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Wall Street Journal | August 6, 1998

Review & Outlook

Executive Rules

The courts have been shooting down President Clinton's various interpretations and assertions of executive privilege of late, but he has also pursued an "executive order strategy" that goes way beyond trying to guide federal agencies in how to implement laws. Instead it actively seeks to put in place policies Congress would never adopt. Last week, the White House admitted that a May executive order gutting certain powers of state and local governments had been drafted in secret without consulting them. It has delayed its effective date by 90 days and pledged to "start with a clean slate" in revising the order.

Executive orders are important. The explosive growth of government workers unions and quota programs all grew out of executive orders first issued in the 1960s. In 1987, Ronald Reagan issued an executive order that affirmed the federal government's support for the 10th Amendment, which reserves many powers "to the States respectively, or to the people." But President Clinton amended that order in May to create nine new policy justifications for federal meddling. "Preserving supremacy of federal law provides an essential balance to the power of the states," the order read in part. Bipartisan groups of state and local officials called it a "stealth order," and demanded it be revoked.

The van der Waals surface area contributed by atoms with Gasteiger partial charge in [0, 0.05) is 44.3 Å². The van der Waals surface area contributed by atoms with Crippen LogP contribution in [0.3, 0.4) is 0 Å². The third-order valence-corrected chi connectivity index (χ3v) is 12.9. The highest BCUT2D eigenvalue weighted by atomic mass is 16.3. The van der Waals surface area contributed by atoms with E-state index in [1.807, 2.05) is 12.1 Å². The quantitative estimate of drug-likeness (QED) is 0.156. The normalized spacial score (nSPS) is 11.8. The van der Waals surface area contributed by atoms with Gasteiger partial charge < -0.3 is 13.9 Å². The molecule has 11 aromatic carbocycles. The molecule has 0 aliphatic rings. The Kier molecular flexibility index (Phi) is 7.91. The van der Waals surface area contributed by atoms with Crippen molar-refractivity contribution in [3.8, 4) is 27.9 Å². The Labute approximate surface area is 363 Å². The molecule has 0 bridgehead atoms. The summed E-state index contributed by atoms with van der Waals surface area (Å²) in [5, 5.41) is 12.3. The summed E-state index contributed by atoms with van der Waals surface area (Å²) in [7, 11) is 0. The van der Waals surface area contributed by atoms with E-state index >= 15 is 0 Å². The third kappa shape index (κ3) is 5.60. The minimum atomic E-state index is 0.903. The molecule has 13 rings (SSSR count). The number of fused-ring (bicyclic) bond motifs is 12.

Senator Fred Thompson and Rep. Dave McIntosh also took up the issue, and the House called for the order to be overturned last month. The White House finally conceded it should have discussed the issue with the states and announced the order's implementation would be delayed. While it is a small victory, it signals that state and local officials are just as frustrated as the courts with this Administration's endless and imaginative expansion of its powers and privileges. Are there any rules of the political game that this administration feels obliged to play by?


 

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